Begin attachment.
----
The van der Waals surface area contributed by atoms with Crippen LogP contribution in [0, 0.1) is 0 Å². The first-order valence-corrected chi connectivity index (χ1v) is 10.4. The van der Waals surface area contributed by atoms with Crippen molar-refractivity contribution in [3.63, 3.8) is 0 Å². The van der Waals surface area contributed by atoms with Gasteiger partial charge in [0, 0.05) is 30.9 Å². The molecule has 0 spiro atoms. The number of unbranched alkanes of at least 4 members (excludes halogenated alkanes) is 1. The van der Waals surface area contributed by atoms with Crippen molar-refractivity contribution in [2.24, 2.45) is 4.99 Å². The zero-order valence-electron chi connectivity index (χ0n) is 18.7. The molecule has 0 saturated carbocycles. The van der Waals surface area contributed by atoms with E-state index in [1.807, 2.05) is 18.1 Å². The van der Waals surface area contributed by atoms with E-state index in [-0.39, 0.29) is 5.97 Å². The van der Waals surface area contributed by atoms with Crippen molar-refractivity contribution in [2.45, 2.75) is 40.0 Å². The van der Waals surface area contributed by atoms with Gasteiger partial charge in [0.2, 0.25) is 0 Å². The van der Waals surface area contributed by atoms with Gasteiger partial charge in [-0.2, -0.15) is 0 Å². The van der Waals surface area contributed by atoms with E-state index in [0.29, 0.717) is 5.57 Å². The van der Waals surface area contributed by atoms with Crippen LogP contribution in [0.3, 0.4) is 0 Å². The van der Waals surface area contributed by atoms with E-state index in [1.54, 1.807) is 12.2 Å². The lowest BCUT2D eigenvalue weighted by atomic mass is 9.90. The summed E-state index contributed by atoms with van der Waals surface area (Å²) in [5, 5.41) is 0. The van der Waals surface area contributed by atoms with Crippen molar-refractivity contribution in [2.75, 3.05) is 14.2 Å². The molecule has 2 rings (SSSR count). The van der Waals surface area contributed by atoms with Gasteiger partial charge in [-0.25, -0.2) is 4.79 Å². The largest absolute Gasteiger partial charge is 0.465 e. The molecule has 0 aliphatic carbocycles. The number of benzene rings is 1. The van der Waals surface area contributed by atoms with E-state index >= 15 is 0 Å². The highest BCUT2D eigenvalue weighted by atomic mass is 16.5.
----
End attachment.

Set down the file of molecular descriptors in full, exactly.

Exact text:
The van der Waals surface area contributed by atoms with Crippen LogP contribution in [0, 0.1) is 0 Å². The first-order valence-corrected chi connectivity index (χ1v) is 10.4. The van der Waals surface area contributed by atoms with Crippen molar-refractivity contribution in [3.63, 3.8) is 0 Å². The van der Waals surface area contributed by atoms with Gasteiger partial charge in [0, 0.05) is 30.9 Å². The molecule has 0 spiro atoms. The number of unbranched alkanes of at least 4 members (excludes halogenated alkanes) is 1. The van der Waals surface area contributed by atoms with Crippen molar-refractivity contribution in [2.24, 2.45) is 4.99 Å². The zero-order valence-electron chi connectivity index (χ0n) is 18.7. The molecule has 0 saturated carbocycles. The van der Waals surface area contributed by atoms with E-state index in [1.807, 2.05) is 18.1 Å². The van der Waals surface area contributed by atoms with E-state index in [-0.39, 0.29) is 5.97 Å². The van der Waals surface area contributed by atoms with Crippen molar-refractivity contribution in [2.45, 2.75) is 40.0 Å². The van der Waals surface area contributed by atoms with Gasteiger partial charge in [0.2, 0.25) is 0 Å². The van der Waals surface area contributed by atoms with Gasteiger partial charge in [-0.2, -0.15) is 0 Å². The van der Waals surface area contributed by atoms with E-state index in [0.29, 0.717) is 5.57 Å². The van der Waals surface area contributed by atoms with Crippen LogP contribution in [0.3, 0.4) is 0 Å². The van der Waals surface area contributed by atoms with E-state index in [1.54, 1.807) is 12.2 Å². The lowest BCUT2D eigenvalue weighted by atomic mass is 9.90. The summed E-state index contributed by atoms with van der Waals surface area (Å²) in [5, 5.41) is 0. The van der Waals surface area contributed by atoms with Crippen molar-refractivity contribution in [2.75, 3.05) is 14.2 Å². The molecule has 2 rings (SSSR count). The van der Waals surface area contributed by atoms with Gasteiger partial charge in [-0.25, -0.2) is 4.79 Å². The largest absolute Gasteiger partial charge is 0.465 e. The molecule has 0 aliphatic carbocycles. The number of benzene rings is 1. The van der Waals surface area contributed by atoms with E-state index >= 15 is 0 Å². The highest BCUT2D eigenvalue weighted by atomic mass is 16.5.